THE KEYS OF THE KINGDOM Add To My Top 10

Inspirational Catholic Missionary Story

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Release Date: December 15, 1944

Starring: Gregory Peck, Thomas Mitchell, Vincent Price, Rose Stradner, and Edmind Gwenn

Genre: Drama

Audience: All Ages

Rating: TV-PG

Runtime: 137 minutes

Distributor: 20th Century Fox

Director: John M. Stahl

Executive Producer: None

Producer: Joseph L. Mankiewicz

Writer: Joseph L. Mankiewicz and Nunnally Johnson

Address Comments To:

Rupert Murdoch, Chairman/CEO, News Corp.
Chase Carey, President/COO, News Corp.
Tom Rothman and Jim Gianopulos, Chairmen/CEO
Fox Filmed Entertainment
20th Century Fox Film Corp. (Fox Searchlight Pictures and Fox Atomic)
10201 West Pico Blvd.
Los Angeles, CA 90035
Phone: (310) 369-1000
Website: www.fox.com

Content:

(CCC, BBB, FR, H, Ab, V, A, D, M) A very strong Christian worldview from a Catholic perspective stressing sincerity, humility and service to God, with some weaknesses regarding what qualifies someone for heaven and an atheist character denies God; no foul language; a scene of Irish Protestant brutality toward a Catholic, another scene of Chinese brutality toward Christians and some war related violence; no sex; no nudity; alcohol use; smoking; and, some religious bigotry.


Summary:

Airing occasionally on Turner Classic Movies, the 1944 movie THE KEYS OF THE KINGDOM stars Gregory Peck as an unorthodox, very compassionate Catholic missionary to China. While very inspirational as a whole, some caution is necessary regarding comments made about the qualifications for getting into Heaven.


Review:

iring occasionally on Turner Classic Movies, the 1944 movie THE KEYS OF THE KINGDOM stars Gregory Peck as an unorthodox, very compassionate Catholic missionary to China. While very inspirational as a whole, some caution is necessary regarding comments made about the qualifications for heaven. The movie opens with an elderly Father Chisholm (Peck) being asked to retire by church leadership because of his unorthodox behavior and teaching, including a remark about hoping to see an atheist in heaven. That evening the bearer of bad news finds and reads Father Chisholm’s journal, and the movie then tells his life’s story.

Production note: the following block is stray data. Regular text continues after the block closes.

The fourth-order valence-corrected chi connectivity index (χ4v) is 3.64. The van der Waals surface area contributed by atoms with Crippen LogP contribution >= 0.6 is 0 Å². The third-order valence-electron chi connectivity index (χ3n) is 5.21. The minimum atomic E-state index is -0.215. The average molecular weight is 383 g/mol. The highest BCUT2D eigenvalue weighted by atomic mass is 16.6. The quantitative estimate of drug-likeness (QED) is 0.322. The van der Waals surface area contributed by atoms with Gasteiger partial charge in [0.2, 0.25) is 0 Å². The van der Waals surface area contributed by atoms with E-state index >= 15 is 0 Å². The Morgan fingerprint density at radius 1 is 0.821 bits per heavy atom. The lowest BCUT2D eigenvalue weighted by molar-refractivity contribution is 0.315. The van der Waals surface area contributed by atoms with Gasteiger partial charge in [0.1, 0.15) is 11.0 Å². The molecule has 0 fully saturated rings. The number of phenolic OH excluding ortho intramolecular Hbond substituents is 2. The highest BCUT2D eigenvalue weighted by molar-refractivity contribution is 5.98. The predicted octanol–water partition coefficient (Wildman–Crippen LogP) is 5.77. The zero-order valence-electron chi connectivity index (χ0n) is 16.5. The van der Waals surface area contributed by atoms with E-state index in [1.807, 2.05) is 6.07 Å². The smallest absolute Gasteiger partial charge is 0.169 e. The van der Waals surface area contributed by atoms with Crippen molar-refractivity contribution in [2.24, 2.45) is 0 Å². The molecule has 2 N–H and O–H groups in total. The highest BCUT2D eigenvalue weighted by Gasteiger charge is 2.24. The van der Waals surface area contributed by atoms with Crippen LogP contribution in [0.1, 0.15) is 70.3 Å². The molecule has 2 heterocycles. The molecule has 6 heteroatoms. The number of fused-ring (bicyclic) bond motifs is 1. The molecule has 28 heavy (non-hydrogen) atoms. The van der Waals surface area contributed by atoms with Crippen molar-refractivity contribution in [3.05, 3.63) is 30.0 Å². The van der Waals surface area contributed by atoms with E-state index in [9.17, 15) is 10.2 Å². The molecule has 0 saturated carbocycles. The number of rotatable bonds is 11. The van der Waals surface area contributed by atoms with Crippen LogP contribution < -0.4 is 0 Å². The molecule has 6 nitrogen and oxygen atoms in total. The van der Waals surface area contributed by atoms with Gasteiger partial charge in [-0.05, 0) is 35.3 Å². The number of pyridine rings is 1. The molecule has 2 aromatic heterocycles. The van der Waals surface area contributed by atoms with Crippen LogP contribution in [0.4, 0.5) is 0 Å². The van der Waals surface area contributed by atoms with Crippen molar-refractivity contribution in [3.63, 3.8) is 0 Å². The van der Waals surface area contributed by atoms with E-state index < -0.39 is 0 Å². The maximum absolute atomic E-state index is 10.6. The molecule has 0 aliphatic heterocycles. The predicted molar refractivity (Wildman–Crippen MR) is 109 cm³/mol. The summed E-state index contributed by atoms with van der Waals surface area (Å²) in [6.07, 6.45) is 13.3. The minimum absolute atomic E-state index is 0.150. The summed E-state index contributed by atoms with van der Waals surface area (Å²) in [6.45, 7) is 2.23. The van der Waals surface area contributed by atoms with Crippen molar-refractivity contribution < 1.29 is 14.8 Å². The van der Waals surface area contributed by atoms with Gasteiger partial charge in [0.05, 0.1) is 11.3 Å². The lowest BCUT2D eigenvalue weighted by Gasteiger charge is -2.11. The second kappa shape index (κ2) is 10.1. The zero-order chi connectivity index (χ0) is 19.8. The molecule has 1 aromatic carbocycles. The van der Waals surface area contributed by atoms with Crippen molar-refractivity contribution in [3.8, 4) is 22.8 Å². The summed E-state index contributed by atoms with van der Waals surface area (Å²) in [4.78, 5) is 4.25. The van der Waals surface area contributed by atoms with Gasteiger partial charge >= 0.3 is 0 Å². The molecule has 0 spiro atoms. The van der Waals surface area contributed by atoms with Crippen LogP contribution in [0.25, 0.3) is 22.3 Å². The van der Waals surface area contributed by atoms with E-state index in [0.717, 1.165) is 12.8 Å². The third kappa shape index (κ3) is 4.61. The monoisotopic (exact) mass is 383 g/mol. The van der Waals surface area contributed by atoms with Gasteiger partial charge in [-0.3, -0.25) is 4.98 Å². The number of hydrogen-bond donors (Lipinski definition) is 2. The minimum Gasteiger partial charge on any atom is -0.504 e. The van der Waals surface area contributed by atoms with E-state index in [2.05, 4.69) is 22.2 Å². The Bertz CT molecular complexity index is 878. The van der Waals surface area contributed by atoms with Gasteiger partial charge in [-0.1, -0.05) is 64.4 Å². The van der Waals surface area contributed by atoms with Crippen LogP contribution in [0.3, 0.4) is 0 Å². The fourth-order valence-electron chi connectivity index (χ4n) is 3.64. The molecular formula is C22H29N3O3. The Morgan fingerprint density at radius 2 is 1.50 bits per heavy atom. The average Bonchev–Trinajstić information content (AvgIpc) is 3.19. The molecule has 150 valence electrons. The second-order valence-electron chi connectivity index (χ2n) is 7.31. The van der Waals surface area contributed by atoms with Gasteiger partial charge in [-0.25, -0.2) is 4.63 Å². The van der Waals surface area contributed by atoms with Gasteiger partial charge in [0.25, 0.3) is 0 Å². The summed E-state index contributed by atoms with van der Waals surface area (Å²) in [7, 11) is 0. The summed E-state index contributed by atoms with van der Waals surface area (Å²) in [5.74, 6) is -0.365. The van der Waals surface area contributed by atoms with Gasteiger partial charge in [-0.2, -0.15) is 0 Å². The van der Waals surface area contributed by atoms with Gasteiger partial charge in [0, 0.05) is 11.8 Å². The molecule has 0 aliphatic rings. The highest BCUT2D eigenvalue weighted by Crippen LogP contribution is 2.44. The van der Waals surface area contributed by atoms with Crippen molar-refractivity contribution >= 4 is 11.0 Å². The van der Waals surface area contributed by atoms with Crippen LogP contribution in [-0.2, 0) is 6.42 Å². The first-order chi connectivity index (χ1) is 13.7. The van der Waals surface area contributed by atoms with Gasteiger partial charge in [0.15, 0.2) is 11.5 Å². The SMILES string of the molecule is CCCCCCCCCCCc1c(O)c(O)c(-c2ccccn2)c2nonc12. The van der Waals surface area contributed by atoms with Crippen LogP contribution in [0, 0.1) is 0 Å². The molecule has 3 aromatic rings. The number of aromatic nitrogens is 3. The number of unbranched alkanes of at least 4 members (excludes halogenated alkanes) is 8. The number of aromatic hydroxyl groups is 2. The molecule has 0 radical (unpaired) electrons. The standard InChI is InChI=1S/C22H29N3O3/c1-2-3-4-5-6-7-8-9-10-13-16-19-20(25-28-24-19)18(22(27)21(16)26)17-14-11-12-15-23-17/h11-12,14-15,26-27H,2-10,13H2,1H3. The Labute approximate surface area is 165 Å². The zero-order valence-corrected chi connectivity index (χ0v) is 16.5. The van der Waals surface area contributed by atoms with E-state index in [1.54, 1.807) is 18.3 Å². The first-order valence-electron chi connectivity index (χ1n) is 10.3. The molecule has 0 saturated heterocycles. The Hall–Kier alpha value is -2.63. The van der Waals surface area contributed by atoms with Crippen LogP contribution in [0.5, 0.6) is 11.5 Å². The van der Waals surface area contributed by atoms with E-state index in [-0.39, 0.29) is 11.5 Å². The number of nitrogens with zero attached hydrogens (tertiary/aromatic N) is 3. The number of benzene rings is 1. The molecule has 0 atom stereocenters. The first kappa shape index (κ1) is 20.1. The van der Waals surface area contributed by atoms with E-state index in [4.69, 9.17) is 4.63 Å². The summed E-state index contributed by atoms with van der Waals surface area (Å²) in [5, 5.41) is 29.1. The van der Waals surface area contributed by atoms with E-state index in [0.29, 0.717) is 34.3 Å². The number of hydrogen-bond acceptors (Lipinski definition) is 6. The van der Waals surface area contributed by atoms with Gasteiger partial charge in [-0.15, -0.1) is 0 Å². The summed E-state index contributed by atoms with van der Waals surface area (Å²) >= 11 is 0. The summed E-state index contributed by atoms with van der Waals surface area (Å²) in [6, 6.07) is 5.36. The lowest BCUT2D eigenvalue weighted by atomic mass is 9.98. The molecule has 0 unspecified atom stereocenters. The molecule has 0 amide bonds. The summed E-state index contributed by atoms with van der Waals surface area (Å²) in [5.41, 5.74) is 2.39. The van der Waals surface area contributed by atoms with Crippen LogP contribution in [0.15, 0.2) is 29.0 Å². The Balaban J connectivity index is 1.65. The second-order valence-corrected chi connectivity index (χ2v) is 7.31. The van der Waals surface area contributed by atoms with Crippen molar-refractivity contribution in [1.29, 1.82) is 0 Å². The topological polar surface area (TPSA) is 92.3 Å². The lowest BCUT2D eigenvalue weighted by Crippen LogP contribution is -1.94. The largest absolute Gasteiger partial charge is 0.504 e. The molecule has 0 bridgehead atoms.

On a very rainy night, Chisholm’s Catholic father was beaten by Irish Protestants and, when his mother comes to rescue her injured husband, they are both swept away in flood waters. Raised by others, he grows up with a childhood sweetheart he plans to marry, but she dies. He goes into the priesthood but is declared a failure in his first two parishes because of his sincere but unorthodox methods. When his friend, and mentor, is made Bishop, he accepts a call to serve as a missionary in China.
In China, he finds the parish where he was sent in ruins with nothing left of a congregation but a couple who wants to be paid to come to church. When he sends them away, he winds up being attacked by those who oppose his presence. Finally, a real Christian parishioner named Joseph returns from hiding in the hills to offer him assistance. When his atheist doctor friend from Ireland sends a crate of medical supplies along with some instructions, Father Chisholm begins to treat the needy.
A very wealthy and powerful Chinese leader sends for the Father, asking for help for his very ill only child. Father Chisholm prays and goes to help. The child recovers, and the father offers to become a Christian. Father Chisholm explains that you cannot become a Christian as repayment for medical help. The wealthy man gives him land and rebuilds the mission.
Three nuns come from Austria with an attitude that they have humbled themselves to come minister to lesser beings. They clash with Father Chisholm who sees the Chinese as equal to himself. Over time, and through some serious hardships, the sisters come to have profound respect for Father Chisholm.
KEYS OF THE KINGDOM has very Catholic moments, such as praying to Saints rather than directly to God the Father, but most of the movie seriously honors God. It is even critical of Catholic leadership that has unchristian motivations. In one scene, he shocks some new Protestant missionaries by coming to welcome them.
Father Chisholm’s atheist doctor friend comes to visit him in China right as a revolution is occurring. After days working with Father Chisholm treating wounded, he is killed. Father Chisholm prays for God to have mercy on him, even though he verbally rejected God on his deathbed.
THE KEYS OF THE KINGDOM helped make Gregory Peck a star. It was his second movie and earned him his first of five Oscar nominations. The producer Joseph L. Mankiewicz went on to direct such movies as ALL ABOUT EVE, GUYS AND DOLLS and CLEOPATRA. This movie is a prime example of major Hollywood talent serving an audience that believes in God.


In Brief:

The 1944 classic movie THE KEYS OF THE KINGDOM stars Gregory Peck as an unorthodox Catholic missionary to China. While very inspirational as a whole, some caution is necessary regarding comments made about the qualifications for heaven. The movie opens with an elderly Father Chisholm (Peck) being asked to retire by church leadership because of his unorthodox behavior and teaching, including a remark about hoping to see an atheist in Heaven. That evening the bearer of bad news finds and reads Father Chisholm’s journal, and the movie then tells his life’s story. After the death of both of his parents, and the girl he loves, he becomes a priest. When his friend, and mentor, is made Bishop, he accepts a call to serve as a missionary in China.
KEYS OF THE KINGDOM has very Catholic moments, such as praying to Saints rather than directly to God the Father, but most of the movie seriously honors God. KEYS OF THE KINGDOM helped make Gregory Peck a star. It is an excellent example of major Hollywood talent serving an audience that believes in Jesus Christ, the Word of God made flesh.